George Giles

From BR Bullpen

George Franklin Giles

  • Bats Left, Throws Right
  • Height 6' 1", Weight 180 lb.

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Biographical Information[edit]

George Giles tried out for the Kansas City Monarchs when he was 15 but was too young to contribute. He signed a year later with the minor-league Kansas City Royal Giants and then moved to Gilkerson's Union Giants. In 1927 Giles joined the Monarchs and at the age of 18 became their starting first baseman. He hit .287 and then improved to .292 the next year, when he led the team's regulars for a 2nd-place club. He also tied for second in the Negro National League with 7 triples.

Giles became the first Monarch player to sit out a year in 1929 when he got into a disagreement over his contract. In 1930 he signed with the St. Louis Stars and hit .333 though he slipped to .265 a year later. In 1932, still just 23 years old, George hit .308 for the Homestead Grays and Monarchs. Back with Kansas City full-time in 1933 and 1934, statistics are limited as Kansas City was a barnstorming team at that point. Giles played in the Denver Post Tournament in the 1934 seasin.

In 1935 George signed with the Brooklyn Eagles and took over the managerial role when Ben Taylor was deemed too conservative. Giles batted .345 and tied for second in the league with 7 steals. When the team became the Newark Eagles they had Mule Suttles at first, so Giles left to join the New York Black Yankees. He hit .275 for New York at age 27 and .291 in 1937. Giles played for the Black Yankees, Monarchs, Pittsburgh Crawfords and Philadelphia Stars in a busy 1938 season, hitting .267.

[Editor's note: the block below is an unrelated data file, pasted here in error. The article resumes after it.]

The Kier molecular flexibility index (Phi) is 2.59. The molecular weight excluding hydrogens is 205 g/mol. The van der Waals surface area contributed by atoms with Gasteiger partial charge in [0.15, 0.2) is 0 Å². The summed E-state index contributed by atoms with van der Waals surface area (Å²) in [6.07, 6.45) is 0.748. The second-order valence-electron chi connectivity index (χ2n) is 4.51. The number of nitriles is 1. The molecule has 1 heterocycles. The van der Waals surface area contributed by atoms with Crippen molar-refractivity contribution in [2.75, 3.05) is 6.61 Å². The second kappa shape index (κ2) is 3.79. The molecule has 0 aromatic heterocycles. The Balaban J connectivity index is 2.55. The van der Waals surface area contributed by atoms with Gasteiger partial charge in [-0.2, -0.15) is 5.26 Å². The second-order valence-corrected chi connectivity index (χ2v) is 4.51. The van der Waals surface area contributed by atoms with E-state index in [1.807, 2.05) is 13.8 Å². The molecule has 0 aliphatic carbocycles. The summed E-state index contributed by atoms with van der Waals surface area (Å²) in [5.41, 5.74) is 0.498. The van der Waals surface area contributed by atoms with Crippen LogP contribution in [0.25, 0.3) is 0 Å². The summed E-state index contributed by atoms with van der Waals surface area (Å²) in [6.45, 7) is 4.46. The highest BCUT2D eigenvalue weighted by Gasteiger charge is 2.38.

Giles retired from baseball in 1939 and worked in the civil service in Fort Riley, Kansas before opening a ramshackle motel and tavern in Manhattan, KS. The father of four, he is the grandfather of Brian Giles.

Giles was known as a great gloveman at first, with very good range. As an offensive player, he was known as a fair contact hitter and speedy baserunner with limited power.

Sources: "The Biographical Encyclopedia of the Negro Baseball Leagues" by James Riley, "The Complete Book of Baseball's Negro Leagues" by John Holway

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